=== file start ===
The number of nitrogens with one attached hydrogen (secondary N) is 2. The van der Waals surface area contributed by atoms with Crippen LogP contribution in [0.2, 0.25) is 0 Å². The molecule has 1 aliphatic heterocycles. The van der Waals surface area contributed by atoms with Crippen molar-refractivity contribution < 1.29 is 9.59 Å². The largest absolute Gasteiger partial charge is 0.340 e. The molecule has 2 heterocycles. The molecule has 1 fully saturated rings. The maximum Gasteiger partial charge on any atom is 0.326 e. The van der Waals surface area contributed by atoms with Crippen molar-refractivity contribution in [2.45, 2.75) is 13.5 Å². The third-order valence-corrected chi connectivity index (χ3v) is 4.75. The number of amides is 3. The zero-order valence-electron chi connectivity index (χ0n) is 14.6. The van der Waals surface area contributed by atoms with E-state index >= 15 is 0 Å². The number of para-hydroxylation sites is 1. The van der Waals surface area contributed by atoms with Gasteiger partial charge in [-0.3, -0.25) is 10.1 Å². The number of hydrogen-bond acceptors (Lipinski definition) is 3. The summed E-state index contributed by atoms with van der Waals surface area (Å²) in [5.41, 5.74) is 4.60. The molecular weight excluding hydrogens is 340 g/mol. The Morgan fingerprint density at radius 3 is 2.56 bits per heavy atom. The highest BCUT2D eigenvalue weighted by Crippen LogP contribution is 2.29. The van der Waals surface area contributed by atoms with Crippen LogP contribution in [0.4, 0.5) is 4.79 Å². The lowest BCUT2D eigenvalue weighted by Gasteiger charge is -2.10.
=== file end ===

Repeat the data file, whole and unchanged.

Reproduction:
The number of nitrogens with one attached hydrogen (secondary N) is 2. The van der Waals surface area contributed by atoms with Crippen LogP contribution in [0.2, 0.25) is 0 Å². The molecule has 1 aliphatic heterocycles. The van der Waals surface area contributed by atoms with Crippen molar-refractivity contribution < 1.29 is 9.59 Å². The largest absolute Gasteiger partial charge is 0.340 e. The molecule has 2 heterocycles. The molecule has 1 fully saturated rings. The maximum Gasteiger partial charge on any atom is 0.326 e. The van der Waals surface area contributed by atoms with Crippen molar-refractivity contribution in [2.45, 2.75) is 13.5 Å². The third-order valence-corrected chi connectivity index (χ3v) is 4.75. The number of amides is 3. The zero-order valence-electron chi connectivity index (χ0n) is 14.6. The van der Waals surface area contributed by atoms with E-state index >= 15 is 0 Å². The number of para-hydroxylation sites is 1. The van der Waals surface area contributed by atoms with Gasteiger partial charge in [-0.3, -0.25) is 10.1 Å². The number of hydrogen-bond acceptors (Lipinski definition) is 3. The summed E-state index contributed by atoms with van der Waals surface area (Å²) in [5.41, 5.74) is 4.60. The molecular weight excluding hydrogens is 340 g/mol. The Morgan fingerprint density at radius 3 is 2.56 bits per heavy atom. The highest BCUT2D eigenvalue weighted by Crippen LogP contribution is 2.29. The van der Waals surface area contributed by atoms with Crippen LogP contribution in [0.4, 0.5) is 4.79 Å². The lowest BCUT2D eigenvalue weighted by Gasteiger charge is -2.10.